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Liberals and Israel
"'It's the usual "shoot the messenger,"' Milbank, who writes the paper's Washington Sketch column, said yesterday evening. 'But we followed the ground rules scrupulously.'
"Milbank said Steele's press secretary, Doug Heye, was aware of which quotes he planned to use. Milbank forwarded to The Sun an e-mail he received after the luncheon from Heye, offering to 'sign off' on the quotes. 'I can hold off on signing off for other press for the time being, as well,' Heye volunteered, suggesting that he approved of Milbank having a scoop on the story."
Dick Polman says of Steele:
"If indeed his candidacy is in trouble -- he's trailing the two most viable Democrats in the polls -- that would be further proof that this year's oft-repeated story line about 'the rise of the black Republicans' is a crock.
"I have been repeatedly tempted this year to write 'the rise of' story, but whenever I gear up, I ultimately shut down, having digested the latest evidence -- that Lynn Swann's gubernatorial candidacy in Pennsylvania peaked the day he announced; that Ken Blackwell's gubernatorial candidacy in Ohio is threatening to tank (he's now down by 20 points); and, now again, that Michael Steele might be lamenting his fate as a carrier of Bush baggage." ( Might be because Steele had not yet confirmed at the time of Polman's Philly Inquirer post.)
Did the nation's television writers dis Fox News Chairman Roger Ailes at their Pasadena convention? The Miami Herald says:
"About two-thirds of the 150 critics left the room before Ailes took the stage, several of them openly voicing their scorn for what they say is Fox News' conservative spin."
But in a letter to Romenesko, Peter Carlin of the Portland Oregonian objects: "I have no idea what made him think that two-thirds of our colleagues left the room before the Fox News session with Roger Ailes. If some reporters left grumbling about FNC's politics they were a distinct minority."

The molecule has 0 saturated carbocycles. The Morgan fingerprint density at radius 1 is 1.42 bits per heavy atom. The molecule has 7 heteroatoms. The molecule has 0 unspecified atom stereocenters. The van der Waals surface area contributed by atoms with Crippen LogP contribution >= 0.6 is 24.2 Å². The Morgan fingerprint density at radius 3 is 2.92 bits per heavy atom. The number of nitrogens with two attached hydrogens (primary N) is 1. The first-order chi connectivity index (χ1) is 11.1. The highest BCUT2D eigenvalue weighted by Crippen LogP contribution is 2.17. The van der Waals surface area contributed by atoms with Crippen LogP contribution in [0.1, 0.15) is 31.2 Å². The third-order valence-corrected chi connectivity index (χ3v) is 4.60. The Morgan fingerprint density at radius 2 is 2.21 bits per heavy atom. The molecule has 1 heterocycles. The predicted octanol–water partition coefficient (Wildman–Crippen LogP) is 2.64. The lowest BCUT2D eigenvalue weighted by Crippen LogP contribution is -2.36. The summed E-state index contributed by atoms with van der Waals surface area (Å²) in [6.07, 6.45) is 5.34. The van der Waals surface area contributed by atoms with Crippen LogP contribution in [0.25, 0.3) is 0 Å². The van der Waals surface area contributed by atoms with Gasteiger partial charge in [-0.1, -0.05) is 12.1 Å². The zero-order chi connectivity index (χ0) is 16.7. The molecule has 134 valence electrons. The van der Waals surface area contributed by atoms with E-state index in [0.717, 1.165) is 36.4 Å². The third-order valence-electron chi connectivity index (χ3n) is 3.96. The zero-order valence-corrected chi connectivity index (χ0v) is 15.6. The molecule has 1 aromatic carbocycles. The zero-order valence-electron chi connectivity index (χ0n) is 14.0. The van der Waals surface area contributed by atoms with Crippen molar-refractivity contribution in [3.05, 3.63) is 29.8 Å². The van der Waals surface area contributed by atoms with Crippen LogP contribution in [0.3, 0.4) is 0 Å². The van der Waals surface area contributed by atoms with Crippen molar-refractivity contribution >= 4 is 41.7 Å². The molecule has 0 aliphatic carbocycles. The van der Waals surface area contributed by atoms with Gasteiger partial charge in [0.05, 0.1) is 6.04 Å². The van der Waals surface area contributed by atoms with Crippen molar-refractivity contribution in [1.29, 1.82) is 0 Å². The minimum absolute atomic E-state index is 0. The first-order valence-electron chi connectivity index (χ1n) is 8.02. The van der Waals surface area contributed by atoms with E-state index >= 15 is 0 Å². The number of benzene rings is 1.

Herald reporter Glenn Garvin stands by his observation: "I certainly heard several derogatory comments about Fox News before the session from critics who did not attend." One person who was there tells me Garvin had it right, which doesn't exactly make the critics look fair and balanced.
By the way, HuffPoster Eric Boehlert says Fox has been a cheerleader for Israel during the Mideast war.
Despite my many years of critiquing the New York Times, apparently I don't know Jack. Because I would never think to assess the paper's television listings , as Slate's Jack Shafer has done:
"The capsules spend 20 words--and usually fewer--to pass informed judgment on movies. Even if you never intend to watch any of the films, the capsules make for good morning reading. Consider this taut kiss-off of The Matrix Revolutions: 'Ferocious machine assault on a battered Zion. Stop frowning, Neo; it's finally over.' Appreciate, if you will, the efficient setup and slam of the 2 Fast 2 Furious capsule: 'Ex-cop and ex-con help sexy customs agent indict money launderer. Two fine performances, both by cars.' And for compression, it's hard to better the clip for the Julie Davis feature Amy's Orgasm. It warns potential viewers away with just four syllables: 'Change the station.'"